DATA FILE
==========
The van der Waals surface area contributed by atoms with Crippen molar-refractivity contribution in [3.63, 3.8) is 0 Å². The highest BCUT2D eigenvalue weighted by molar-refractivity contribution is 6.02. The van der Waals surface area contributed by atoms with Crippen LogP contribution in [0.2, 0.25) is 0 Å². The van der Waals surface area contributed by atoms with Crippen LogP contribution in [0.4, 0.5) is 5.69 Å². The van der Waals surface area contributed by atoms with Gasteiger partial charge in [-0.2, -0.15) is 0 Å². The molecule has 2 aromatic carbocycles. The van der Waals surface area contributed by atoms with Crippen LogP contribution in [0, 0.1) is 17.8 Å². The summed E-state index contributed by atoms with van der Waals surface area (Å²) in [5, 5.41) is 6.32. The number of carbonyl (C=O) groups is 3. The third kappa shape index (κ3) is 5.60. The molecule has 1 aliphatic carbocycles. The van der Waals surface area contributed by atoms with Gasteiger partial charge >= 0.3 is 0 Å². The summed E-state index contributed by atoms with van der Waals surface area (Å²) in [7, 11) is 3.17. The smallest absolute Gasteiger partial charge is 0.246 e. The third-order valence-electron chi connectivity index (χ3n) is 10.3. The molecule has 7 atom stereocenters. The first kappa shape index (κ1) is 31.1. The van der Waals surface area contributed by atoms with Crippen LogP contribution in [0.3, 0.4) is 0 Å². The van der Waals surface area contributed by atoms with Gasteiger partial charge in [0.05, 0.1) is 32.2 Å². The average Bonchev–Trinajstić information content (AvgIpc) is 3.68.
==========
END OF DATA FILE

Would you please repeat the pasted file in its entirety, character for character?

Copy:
The van der Waals surface area contributed by atoms with Crippen molar-refractivity contribution in [3.63, 3.8) is 0 Å². The highest BCUT2D eigenvalue weighted by molar-refractivity contribution is 6.02. The van der Waals surface area contributed by atoms with Crippen LogP contribution in [0.2, 0.25) is 0 Å². The van der Waals surface area contributed by atoms with Crippen LogP contribution in [0.4, 0.5) is 5.69 Å². The van der Waals surface area contributed by atoms with Gasteiger partial charge in [-0.2, -0.15) is 0 Å². The molecule has 2 aromatic carbocycles. The van der Waals surface area contributed by atoms with Crippen LogP contribution in [0, 0.1) is 17.8 Å². The summed E-state index contributed by atoms with van der Waals surface area (Å²) in [5, 5.41) is 6.32. The number of carbonyl (C=O) groups is 3. The third kappa shape index (κ3) is 5.60. The molecule has 1 aliphatic carbocycles. The van der Waals surface area contributed by atoms with Gasteiger partial charge >= 0.3 is 0 Å². The summed E-state index contributed by atoms with van der Waals surface area (Å²) in [7, 11) is 3.17. The smallest absolute Gasteiger partial charge is 0.246 e. The third-order valence-electron chi connectivity index (χ3n) is 10.3. The molecule has 7 atom stereocenters. The first kappa shape index (κ1) is 31.1. The van der Waals surface area contributed by atoms with Crippen LogP contribution in [0.3, 0.4) is 0 Å². The van der Waals surface area contributed by atoms with Gasteiger partial charge in [0.05, 0.1) is 32.2 Å². The average Bonchev–Trinajstić information content (AvgIpc) is 3.68.